G.K. Chesterton used St. Thomas' nickname (The Dumb Ox) as the title of his short but insightful biography of St. Thomas. Chesterton quotes Albertus Magnus' refutation of these impressions: "You call him 'a dumb ox,' but I declare before you that he will yet bellow so loud in doctrine that his voice will resound through the whole world."

The First Things blog has a post with St. Thomas' reflections on the Cross.

Sunday, January 27, 2008

On Being a Pallbearer

The First Things web site On the Square had an thoughtful article Wednesday by Paul Gregory Alms entitled "On Being a Pallbearer". Alms discusses his experience being a pallbearer for his grandfather (which I have done as well). And, along the way, he discusses the importance of traditions, even those that are (almost) obsolete.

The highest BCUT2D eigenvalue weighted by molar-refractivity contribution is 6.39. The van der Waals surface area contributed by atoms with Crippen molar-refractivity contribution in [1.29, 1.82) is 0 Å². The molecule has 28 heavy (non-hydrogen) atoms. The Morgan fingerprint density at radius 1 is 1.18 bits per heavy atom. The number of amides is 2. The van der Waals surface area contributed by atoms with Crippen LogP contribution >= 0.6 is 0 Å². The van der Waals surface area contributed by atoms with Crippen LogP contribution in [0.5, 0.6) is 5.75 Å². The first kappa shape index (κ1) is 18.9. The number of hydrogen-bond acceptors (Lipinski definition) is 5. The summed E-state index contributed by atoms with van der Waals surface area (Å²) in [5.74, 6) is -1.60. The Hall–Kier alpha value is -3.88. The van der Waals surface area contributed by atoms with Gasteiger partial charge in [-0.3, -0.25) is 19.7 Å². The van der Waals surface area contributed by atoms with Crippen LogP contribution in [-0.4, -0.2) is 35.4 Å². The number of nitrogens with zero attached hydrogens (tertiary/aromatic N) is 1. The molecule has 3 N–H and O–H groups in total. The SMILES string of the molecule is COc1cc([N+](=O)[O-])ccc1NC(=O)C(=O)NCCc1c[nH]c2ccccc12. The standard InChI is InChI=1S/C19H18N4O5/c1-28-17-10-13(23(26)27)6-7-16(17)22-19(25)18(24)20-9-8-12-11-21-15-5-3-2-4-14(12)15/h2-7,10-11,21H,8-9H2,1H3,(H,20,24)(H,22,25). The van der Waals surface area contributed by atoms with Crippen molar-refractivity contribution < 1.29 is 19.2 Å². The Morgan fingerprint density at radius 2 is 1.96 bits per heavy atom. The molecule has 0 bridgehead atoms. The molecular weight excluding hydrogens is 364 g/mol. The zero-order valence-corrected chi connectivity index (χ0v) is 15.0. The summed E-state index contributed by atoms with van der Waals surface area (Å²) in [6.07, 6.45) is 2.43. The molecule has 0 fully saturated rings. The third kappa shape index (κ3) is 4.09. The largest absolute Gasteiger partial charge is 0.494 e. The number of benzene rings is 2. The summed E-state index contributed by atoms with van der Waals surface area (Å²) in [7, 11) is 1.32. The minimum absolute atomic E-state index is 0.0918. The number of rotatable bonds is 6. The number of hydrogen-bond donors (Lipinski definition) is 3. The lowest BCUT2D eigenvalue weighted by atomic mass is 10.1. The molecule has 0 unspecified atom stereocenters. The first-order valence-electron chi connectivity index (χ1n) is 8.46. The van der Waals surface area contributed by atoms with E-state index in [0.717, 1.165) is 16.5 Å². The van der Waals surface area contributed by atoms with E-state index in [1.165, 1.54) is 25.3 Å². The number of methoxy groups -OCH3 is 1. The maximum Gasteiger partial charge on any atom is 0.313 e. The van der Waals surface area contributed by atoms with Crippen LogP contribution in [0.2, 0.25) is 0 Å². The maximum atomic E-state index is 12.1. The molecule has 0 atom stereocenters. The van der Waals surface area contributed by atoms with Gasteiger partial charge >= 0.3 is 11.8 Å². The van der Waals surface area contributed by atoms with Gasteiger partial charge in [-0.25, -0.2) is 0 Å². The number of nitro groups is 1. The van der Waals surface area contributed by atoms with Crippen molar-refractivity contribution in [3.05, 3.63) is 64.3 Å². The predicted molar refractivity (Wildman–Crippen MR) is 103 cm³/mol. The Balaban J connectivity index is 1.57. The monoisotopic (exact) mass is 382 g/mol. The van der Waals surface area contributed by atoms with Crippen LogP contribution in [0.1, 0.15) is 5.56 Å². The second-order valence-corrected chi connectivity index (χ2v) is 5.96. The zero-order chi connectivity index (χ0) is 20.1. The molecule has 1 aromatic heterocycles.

Wednesday, January 23, 2008

The Role of the Professor

A colleague recently sent me a copy of The Role of the Professor, by Professor Mark Noll, Professor of Mathematics Emeritus, Carnegie Mellon University. (The unpublished essay is from 1992, when I was in the middle of graduate school.) As Noll writes, "This essay is intended not only to help professors better understand their own role, but also to help the public at large better appreciate this role."

Noll distinguishes between the professor, the teacher, and the professor. The teacher focuses on the student and helps the student learn. The researcher focuses on discovering new results and creating new knowledge. The professor focuses on the subject:

The professor's focus, on the other hand, is on understanding, gaining insight into, judging the significance of, and organizing old knowledge. He is disturbed by the pile-up of undigested and ill-understood new results. He is not happy until he has been able to fit these results into a larger context. He is happy if he can find a new conceptual framework with which to unify and simplify the results that have been found by the researcher.